Clips from Parwana are interspersed throughout Johnny Gaddaar, along with snippets of other Bollywood and Hollywood films. For movie buffs, it’s fun to try to spot all of the references Raghavan includes in his movie. The references never derail the story, and Raghavan makes some explicit enough that even non-movie buffs can feel included (as when Seshadri says he feels like he’s in a scene from Scarface as the gang counts their loot).

Johnny Gaddaar is a balanced, solid thriller that feels like a love letter to films of the past. It’s worth watching just to see an early piece of work by a promising director.

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Movie Review: Alone (2015)

Alone3 Stars (out of 4)

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A horror movie starring Bipasha Basu (or anyone, for that matter) as a pair of conjoined twins sounds like a recipe for disaster. But Alone is creepy, well-paced, and far better than one would expect it to be.

Basu plays Sanjana, the surviving member of a pair of identical twins once joined at the waist. Her deceased sister, Anjana (also Basu, in flashbacks), wore glasses, making it possible to tell the two apart.

Sanjana’s marriage to Kabir (Karan Singh Grover) is suffering due to her co-dependence. Her survivor’s guilt led them to flee her family home in Kerala. When her mother is seriously injured in a suspicious accident, Sanjana and Kabir return to the home haunted by memories of Anjana. But is it just Anjana’s memory haunting the place, or Anjana herself?

The married couple shares a complicated dynamic. Who can blame Sanjana for having emotional issues, considering her mother’s present ill health and her unresolved guilt about her sister’s death? Apparently Kabir can. He’s unsympathetic toward his wife, which is shocking given that he’s known the twins since childhood and should be able to understand their unique bond.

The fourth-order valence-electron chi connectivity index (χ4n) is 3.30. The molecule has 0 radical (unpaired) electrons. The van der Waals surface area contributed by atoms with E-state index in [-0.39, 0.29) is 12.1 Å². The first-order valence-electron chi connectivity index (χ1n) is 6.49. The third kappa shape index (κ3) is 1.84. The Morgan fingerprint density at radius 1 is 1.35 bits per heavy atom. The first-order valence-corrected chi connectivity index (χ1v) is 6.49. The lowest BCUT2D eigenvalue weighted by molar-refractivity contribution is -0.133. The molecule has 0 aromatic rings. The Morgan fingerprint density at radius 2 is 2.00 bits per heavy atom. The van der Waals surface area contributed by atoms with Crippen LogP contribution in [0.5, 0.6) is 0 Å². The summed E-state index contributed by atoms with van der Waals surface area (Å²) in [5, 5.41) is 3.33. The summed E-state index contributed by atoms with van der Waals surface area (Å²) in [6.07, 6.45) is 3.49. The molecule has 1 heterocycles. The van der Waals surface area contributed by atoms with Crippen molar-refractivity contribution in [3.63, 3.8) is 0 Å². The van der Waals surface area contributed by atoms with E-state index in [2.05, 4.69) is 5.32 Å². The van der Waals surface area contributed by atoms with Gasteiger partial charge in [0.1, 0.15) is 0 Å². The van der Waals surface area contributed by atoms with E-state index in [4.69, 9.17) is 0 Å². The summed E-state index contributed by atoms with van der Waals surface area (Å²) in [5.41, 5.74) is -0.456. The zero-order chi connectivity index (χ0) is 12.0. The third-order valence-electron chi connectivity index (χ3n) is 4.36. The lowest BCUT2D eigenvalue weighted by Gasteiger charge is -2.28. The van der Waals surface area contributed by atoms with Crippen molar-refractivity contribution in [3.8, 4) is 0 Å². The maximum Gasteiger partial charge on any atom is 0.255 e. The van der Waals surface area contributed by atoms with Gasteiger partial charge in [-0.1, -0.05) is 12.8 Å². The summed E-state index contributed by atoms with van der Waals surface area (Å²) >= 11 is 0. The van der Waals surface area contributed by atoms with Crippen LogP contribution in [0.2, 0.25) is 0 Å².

It’s only after a psychologist, Dr. Namit (Zakir Hussain), tells him to stop being such a jerk that Kabir starts treating his wife with the understanding she deserves. Kabir’s early bad behavior only looks worse when he and the doctor finally see proof that Sanjana’s troubles aren’t all in her mind; her sister’s spirit really is out to kill her.

Alone‘s plot has a lot of twists and turns, appropriately mirroring Sanjana’s disturbed mental state. Any confusion as to why events proceed the way they do is resolved in satisfying fashion by the story’s end. The clever way the tale is told looks even better upon further reflection.

The acting is uneven, partly due to the way the characters are written. There’s only so much Grover can do to make a jerk like Kabir appealing. Basu struggles initially to make scared, fragile Sanjana relatable, but her character evolves as the movie proceeds, culminating in a fun, crazy climax. The two attractive leads share a steamy chemistry during the film’s love scenes.

For a Hindi movie, Alone is fairly scary, without resorting to gross visuals or gore. The large, dark house sets a spooky mood where one can easily imagine seeing things moving about in the night. The movie doesn’t shy away from jump scares, and it features some nice misdirection.

I admit, I expected Alone to be more unintentionally funny than anything else. It only is on a couple of occasions, as when Basu has to simulate a poltergeist attack by flinging herself onto the ground and into walls. There is also some not-so-subtle innuendo in the lyrics of a love song sung by a male vocalist: “I’ll trickle drop by drop and stay on your body.”

But Alone dashed my low expectations and delivered a solid horror film. Except for an overly long scene involving a religious ritual, the momentum never flags. The story gets progressively more interesting and complicated, and the payoff is satisfying. It’s an entertaining flick.